This week’s 5×5 is curated by Will Corwin. Will Corwin is a sculptor based in New York. He has exhibited at The Clocktower Gallery, Gallery Aferro, and the George and Jorgen gallery in London, and will have a large scale public piece in the Staten Island ferry terminal this fall. He writes for Frieze Magazine, The Brooklyn Rail, Art Papers, Bomb and will edit the summer issue of ArtCore Journal. He has a regular show on Art International Radio and just started working with Critical Practices Incorporated.
Lisa Fairstein toys with the fuzzy boundaries of believability in her photography. She generates multi-layered sets in which actual models are posed against large scale prints of earlier photographs; rather than toying with excessive computer manipulation she chooses instead to face off with the discipline and history of photography itself, which has always indulged it’s illusory ability and predisposition towards fakery. In Fairstein’s practice, by siting her photographs within photographs, she deftly eliminates the idea of the “original” image, which seems a fitting metaphysical counterpoint to the elusive nature of authenticity in contemporary digital work
David Riley’s obsession with crispness of detail and light and shadow yield a sense if heightened reality. With a draftsman’s or architects precision, his photographs are about line and composition. Yet,this precision is purposely self-defeating: in Riley’s barn series, the weathered texture and grain of the wood becomes an exercise in abstraction, and the pure geometricity of the structures play off the grittiness of the soil in the foreground and the blank purity of the sky behind. Riley strips away narrative and reduces the all-American landscape to a stark and singular lyrical visual dialogue.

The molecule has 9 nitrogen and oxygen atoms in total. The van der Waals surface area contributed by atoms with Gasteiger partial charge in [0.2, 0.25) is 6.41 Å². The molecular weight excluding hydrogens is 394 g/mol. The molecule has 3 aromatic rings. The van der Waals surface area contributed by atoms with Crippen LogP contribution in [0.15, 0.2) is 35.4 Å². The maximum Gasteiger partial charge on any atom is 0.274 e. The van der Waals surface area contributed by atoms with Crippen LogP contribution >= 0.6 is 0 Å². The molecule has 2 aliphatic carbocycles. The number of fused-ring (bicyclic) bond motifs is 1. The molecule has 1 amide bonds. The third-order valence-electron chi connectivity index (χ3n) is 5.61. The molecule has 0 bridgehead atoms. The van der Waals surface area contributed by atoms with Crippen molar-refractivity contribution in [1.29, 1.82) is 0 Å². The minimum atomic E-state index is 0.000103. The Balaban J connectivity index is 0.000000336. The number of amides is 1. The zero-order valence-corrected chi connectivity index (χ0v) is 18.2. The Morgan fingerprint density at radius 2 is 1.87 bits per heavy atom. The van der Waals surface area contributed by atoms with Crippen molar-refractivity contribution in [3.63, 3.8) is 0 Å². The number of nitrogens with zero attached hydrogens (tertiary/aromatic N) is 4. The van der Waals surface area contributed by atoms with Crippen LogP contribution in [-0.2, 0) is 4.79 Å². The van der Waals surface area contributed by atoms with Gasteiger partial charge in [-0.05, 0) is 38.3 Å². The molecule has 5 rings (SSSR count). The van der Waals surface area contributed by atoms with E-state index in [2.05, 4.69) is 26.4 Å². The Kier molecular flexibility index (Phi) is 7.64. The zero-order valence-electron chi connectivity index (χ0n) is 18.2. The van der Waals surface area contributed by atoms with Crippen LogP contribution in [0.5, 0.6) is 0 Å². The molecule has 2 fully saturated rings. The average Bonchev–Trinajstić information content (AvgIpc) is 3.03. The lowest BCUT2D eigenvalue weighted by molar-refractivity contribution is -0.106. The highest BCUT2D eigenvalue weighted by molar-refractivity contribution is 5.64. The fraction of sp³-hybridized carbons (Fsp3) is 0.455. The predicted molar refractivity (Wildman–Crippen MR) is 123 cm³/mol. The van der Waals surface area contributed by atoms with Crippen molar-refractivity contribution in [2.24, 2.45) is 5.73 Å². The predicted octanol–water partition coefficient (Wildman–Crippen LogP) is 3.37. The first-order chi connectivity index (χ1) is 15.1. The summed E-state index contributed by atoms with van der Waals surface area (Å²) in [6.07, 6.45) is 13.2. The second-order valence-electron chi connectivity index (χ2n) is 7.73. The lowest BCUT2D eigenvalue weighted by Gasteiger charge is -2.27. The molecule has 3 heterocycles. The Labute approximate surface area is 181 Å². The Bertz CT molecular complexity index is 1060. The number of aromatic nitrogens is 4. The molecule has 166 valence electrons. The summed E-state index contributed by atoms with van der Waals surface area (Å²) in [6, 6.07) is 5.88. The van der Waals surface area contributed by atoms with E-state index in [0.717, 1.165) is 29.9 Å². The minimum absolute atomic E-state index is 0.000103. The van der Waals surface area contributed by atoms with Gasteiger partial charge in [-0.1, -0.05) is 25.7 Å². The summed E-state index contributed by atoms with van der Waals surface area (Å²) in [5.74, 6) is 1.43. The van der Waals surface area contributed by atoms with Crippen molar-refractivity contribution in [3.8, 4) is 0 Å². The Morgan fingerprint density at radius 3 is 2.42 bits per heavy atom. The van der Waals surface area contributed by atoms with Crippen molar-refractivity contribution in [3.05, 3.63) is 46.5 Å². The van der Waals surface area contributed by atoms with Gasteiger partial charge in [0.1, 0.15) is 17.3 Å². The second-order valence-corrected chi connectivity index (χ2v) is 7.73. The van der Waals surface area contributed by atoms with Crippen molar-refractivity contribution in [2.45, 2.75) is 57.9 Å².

The Automated Digital Photo Collage is an image generating platform that records presence. Happily snapping away photos every few seconds, an algorithm is applied to these images that stitch them together, adding and removing objects and individuals as they move through the a given space. Person-shaped holes appear in the fabric of crowds, while hybrid, multi-bodied human forms appear elsewhere. Mintz has long focused on the art of the surprise unposed street snapshot, the ADPC generates an abstract narrative around this motivation. (To hear my interview with Tommy Mintz, follow this link: http://artonair.org/show/tommy-mintz-0)
The artist Ward Shelley first introduced me to the work of Susan Silas; her Helmbrecht’s Walk series of photographs portrayed the 225-mile-long forced March of 580 women concentration camp prisoners at the end of WWII, literally the path they had walked as it appeared 53 years later. Silas had reestablished the melancholy meaning of the path by the act of photography, and the power of much of her work lies in the acknowledgement of the presence of the invisible artist “looking.” She has two autobiographical exhibitions in March in which the camera has been turned inwards and used to record the effects of time on the body. Both opening March 7 at Studio 10 and Momenta Art. (To hear my interview with Silas follow this link: http://artonair.org/show/susan-silas)
The photographs of Simon Lee employ a decidedly non-photographic expressionistic sensibility in their composition. Lee plays with the sense of reality and authenticity by creating compositions that often purposely obscure much of the frame via movement of the camera or happy coincidence. This is not done to confound or distract the viewer but instead, like Fra Angelico obsessing about faux-marble in his frescos, is a meditation on sublime abstraction that often emerges unexpectedly. Not surprisingly, Simon Lee also frequently employs found photographs and writings in his work as well, constructing poetic narratives from unrelated snippets, as in his most recent exhibition ” Mother is Passing. Come at once.” (To hear my interview with Simon Lee, follow this link:artonair.org/show/simon-lee)